Probably the main problem with an offshore bank account is the poor international reputation of offshore banks. They have correspondent accounts with such large banking institutions as JP Morgan Chase, Lloyds, Citibank, and so on and these institutions can be suspicious about transactions from an offshore bank. They may take a long time to process such transactions or refuse to accept them at all.  

If you are planning to set up an offshore bank account, you should be ready for the fact that transactions may take quite some time to go through. We know a story when a bank transaction from the Caymans did not go through and was returned to the remitter… after 9 months. Some offshore banks try to solve this problem by linking up with Fintech companies (electronic payment service providers) but such companies are certainly not as secure as traditional banks.

An offshore bank account can be a useful instrument for making payments in the region where the bank is located or for accumulating capital. However, if you would like to use your offshore bank accounts for making regular international money transfers, you should think twice before you set one up.

An offshore bank account and an onshore bank account: is the difference significant?

Having a foreign bank account is beneficial for many reasons but should you prefer an offshore bank account to an onshore bank account? If you believe that the level of personal information confidentiality is higher with offshore banks than it is with onshore banks, you are mistaken, we are afraid. Most offshore jurisdictions including Seychelles, British Virgin Islands, Cayman Islands, Belize, and others automatically exchange their residents’ financial information with the tax authorities of their home countries. Yes, offshores now comply with the CRS.

On the other hand, an onshore bank is not going to share your personal financial information with every Tom, Dick, and Harry. In most countries, banks need a court decision or at least an official request from a regulatory or a law-enforcement agency to disclose confidential banking information. Thus, your data are going to be equally safe no matter where you open a bank account – in an offshore or an onshore jurisdiction.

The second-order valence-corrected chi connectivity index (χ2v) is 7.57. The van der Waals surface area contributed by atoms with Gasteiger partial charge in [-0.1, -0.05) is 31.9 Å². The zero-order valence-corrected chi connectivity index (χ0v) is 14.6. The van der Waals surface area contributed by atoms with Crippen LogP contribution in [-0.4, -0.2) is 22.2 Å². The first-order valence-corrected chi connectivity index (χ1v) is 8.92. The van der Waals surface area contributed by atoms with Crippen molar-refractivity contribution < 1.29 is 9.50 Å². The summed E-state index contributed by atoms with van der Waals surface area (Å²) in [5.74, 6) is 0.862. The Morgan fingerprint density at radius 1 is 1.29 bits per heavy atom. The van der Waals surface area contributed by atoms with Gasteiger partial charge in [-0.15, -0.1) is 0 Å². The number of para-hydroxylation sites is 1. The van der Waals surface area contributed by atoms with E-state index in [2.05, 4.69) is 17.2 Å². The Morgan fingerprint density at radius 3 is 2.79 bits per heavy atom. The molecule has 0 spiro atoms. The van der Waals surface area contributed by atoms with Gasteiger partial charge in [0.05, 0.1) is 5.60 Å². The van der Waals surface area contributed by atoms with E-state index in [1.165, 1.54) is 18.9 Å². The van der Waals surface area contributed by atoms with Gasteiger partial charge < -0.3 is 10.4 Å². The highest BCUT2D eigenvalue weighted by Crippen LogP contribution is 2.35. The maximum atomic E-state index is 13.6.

As far as the compliance procedures are concerned, they are also equally strict in onshore and offshore countries. It has become rather difficult to set up a foreign bank account because the bank administration wants to know everything about the prospective customer (you’ve heard about the KYC – Know Your Customer – requirements imposed on the banks, haven’t you?). But this holds for both onshore and offshore banks: it is not as easy to set up an offshore bank account these days as it used to be.  

Speaking about the costs of setting up a foreign bank account, offshore banks are admittedly more affordable than some onshore banks. However, you don’t have to bank in Switzerland. You can find a reputable bank in a reputable jurisdiction that does not require a security deposit (or it requires a negligible security deposit) and that does not charge high fees and commissions.

To conclude, having a foreign bank account (or two) is a very good idea but it does not have to be an offshore bank account. It can, if this suits your purposes but an account with an onshore bank will probably entail fewer problems.

Leave a Reply

Your email address will not be published. Required fields are marked *